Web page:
5. In the Energy White Paper it says the following: “The 20% renewables target is an ambitious goal representing a large increase in Member States’ renewables capacity. It will need to be taken forward in the context of the overall EU greenhouse gas target. Latest data shows that the current share of renewables in the UK’s total energy mix is around 2% and for the EU as a whole around 6%. Projections indicate that by 2020, on the basis of existing policies, renewables would contribute around 5% of the UK’s consumption and are unlikely to exceed 10% of the EU’s.” Department of Trade and Industry, May 2007. Meeting the Energy Challenge: A White Paper on Energy, page 23. http://www.dtistats.net/ewp/ewp_full.pdf
6. Emails from David Meechan, press officer, Renewables, Department for Business, Enterprise and Regulatory Reform.
7. German Aerospace Center (DLR) Institute of Technical Thermodynamics Section Systems Analysis and Technology Assessment, June 2006. Trans-Mediterranean Interconnection for Concentrating Solar Power. Federal Ministry for the Environment, Nature Conservation and Nuclear Safety, Germany. http://www.dlr.de/tt/Portaldata/41/Resources/dokumente/institut/system/projects/TRANS-CSP_Full_Report_Final.pdf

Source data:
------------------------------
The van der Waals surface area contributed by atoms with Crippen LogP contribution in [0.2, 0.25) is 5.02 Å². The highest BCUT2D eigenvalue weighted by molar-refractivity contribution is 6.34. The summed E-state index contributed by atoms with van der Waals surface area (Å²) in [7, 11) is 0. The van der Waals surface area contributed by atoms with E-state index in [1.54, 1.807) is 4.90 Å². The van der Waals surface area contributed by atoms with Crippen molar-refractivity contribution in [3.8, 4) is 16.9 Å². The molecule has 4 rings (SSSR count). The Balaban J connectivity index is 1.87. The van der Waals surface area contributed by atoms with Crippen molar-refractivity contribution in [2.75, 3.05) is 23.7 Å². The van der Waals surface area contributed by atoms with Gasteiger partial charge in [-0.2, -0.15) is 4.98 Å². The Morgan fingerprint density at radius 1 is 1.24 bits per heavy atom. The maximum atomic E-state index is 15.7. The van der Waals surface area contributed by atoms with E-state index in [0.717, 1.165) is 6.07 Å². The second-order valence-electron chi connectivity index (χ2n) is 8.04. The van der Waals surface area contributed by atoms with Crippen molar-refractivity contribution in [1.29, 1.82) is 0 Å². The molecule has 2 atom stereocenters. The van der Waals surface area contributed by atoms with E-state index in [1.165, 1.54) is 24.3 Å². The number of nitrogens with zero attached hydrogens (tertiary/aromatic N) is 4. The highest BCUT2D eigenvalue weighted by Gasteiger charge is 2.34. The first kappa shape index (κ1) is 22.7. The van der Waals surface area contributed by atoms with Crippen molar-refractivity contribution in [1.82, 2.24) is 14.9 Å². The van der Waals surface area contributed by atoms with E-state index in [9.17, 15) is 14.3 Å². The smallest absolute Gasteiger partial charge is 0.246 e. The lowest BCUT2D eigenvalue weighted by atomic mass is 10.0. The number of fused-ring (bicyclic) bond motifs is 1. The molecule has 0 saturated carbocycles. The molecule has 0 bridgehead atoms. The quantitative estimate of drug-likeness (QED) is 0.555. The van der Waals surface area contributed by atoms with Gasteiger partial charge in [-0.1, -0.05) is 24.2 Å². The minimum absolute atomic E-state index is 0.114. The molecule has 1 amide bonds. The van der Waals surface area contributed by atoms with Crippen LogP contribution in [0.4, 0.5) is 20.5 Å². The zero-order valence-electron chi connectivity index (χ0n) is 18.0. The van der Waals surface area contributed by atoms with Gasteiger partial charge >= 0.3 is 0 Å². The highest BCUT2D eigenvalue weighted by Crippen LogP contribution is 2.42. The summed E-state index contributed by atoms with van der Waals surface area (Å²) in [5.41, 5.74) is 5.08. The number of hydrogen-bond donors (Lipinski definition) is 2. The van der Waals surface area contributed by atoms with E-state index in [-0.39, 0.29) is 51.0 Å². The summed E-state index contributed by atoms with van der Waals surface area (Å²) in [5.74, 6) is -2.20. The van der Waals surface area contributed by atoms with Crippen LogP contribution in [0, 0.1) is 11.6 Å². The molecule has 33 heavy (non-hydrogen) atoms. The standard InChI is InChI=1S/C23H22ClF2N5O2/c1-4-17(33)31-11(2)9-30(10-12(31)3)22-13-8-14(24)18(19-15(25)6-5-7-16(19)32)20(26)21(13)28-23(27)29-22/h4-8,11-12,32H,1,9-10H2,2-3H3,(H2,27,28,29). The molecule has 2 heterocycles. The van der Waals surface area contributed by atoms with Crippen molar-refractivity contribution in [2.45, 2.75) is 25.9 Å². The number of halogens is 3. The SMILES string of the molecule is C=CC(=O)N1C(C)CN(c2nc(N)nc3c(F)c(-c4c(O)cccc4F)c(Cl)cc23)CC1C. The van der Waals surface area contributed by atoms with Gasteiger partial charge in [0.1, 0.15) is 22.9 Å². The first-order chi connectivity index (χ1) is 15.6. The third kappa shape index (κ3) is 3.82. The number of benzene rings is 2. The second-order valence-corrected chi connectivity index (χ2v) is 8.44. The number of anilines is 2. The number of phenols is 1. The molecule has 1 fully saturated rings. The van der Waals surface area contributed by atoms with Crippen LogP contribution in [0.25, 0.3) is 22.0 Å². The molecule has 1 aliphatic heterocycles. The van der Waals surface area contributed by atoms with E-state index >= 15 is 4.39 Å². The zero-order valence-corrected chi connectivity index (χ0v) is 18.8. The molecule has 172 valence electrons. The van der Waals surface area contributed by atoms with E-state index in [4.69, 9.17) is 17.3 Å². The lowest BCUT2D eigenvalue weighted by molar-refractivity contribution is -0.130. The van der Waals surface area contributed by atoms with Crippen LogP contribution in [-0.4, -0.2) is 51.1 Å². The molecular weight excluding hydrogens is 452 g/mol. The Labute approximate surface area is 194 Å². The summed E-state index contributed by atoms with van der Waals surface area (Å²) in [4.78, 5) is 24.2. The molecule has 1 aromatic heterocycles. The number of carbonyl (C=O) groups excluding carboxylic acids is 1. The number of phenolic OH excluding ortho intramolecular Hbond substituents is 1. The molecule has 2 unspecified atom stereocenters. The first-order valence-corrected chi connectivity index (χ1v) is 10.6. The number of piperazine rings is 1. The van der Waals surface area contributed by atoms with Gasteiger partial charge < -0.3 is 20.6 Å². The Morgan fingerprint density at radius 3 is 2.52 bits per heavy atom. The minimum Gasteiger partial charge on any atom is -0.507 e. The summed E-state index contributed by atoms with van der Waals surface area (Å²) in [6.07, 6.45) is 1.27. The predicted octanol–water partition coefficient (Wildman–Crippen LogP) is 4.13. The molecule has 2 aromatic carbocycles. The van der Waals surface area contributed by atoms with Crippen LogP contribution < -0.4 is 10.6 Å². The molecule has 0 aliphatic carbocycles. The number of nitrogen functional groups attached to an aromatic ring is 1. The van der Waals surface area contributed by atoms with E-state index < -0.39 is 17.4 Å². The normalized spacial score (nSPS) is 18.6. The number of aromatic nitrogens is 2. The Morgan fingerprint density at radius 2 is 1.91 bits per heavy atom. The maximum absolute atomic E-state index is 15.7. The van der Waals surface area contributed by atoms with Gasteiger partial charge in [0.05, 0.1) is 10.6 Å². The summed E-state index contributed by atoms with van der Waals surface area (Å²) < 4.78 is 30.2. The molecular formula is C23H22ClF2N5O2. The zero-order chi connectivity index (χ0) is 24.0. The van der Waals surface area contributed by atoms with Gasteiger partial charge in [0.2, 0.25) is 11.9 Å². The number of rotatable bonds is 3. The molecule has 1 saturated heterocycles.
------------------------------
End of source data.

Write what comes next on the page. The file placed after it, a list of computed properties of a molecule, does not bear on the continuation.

8. Mark Barrett, April 2006. A Renewable Electricity System for the UK: A Response to the 2006 Energy Review. UCL Bartlett School Of Graduate Studies – Complex Built Environment Systems Group. http://www.cbes.ucl.ac.uk/projects/energyreview/Bartlett%20Response%20to%20Energy%20Review%20-%20electricity.pdf
9. Centre for Alternative Technology, 10th July 2007. ZeroCarbonBritain: an alternative energy strategy. This will be made available at www.zerocarbonbritain.com.
13 Jul 2007 @ 19:17 by vaxen : You...
won't stop, nor will he or anyone else...the climate changes coming your way. Makes good press and lots of money for the progenitors of theis FUD. Get the hell out of the system and rally round your hearts, if indeed you have anything like that left at all.
Worry about Iran in August. The people (humans?) killing this planet aren't going to stop. Sometimes a cancer must be 'forcibly' removed from office.
13 Jul 2007 @ 20:58 by jazzolog : Sure 'Nuff
Catch Moyers tonight. Impeachment is the topic. http://www.pbs.org/moyers/journal/index-flash.html
14 Jul 2007 @ 09:40 by jazzolog : And If Impeachment Ain't Enough
on to the Bastille!
Parisians celebrate the Great Revolution of 1789 in the Place de la Bastille on July 14th, 1988. In the center of the plaza stands the Colonne de Juillet, a monument to those who died during the 1830 and 1848 revolts.
14 Jul 2007 @ 12:27 by vaxen : Impeachment?
The word has a nasty ring only because of all the hullabaloo which surrounds it. In effect, though, it is an occasion to set war criminals and murderers free .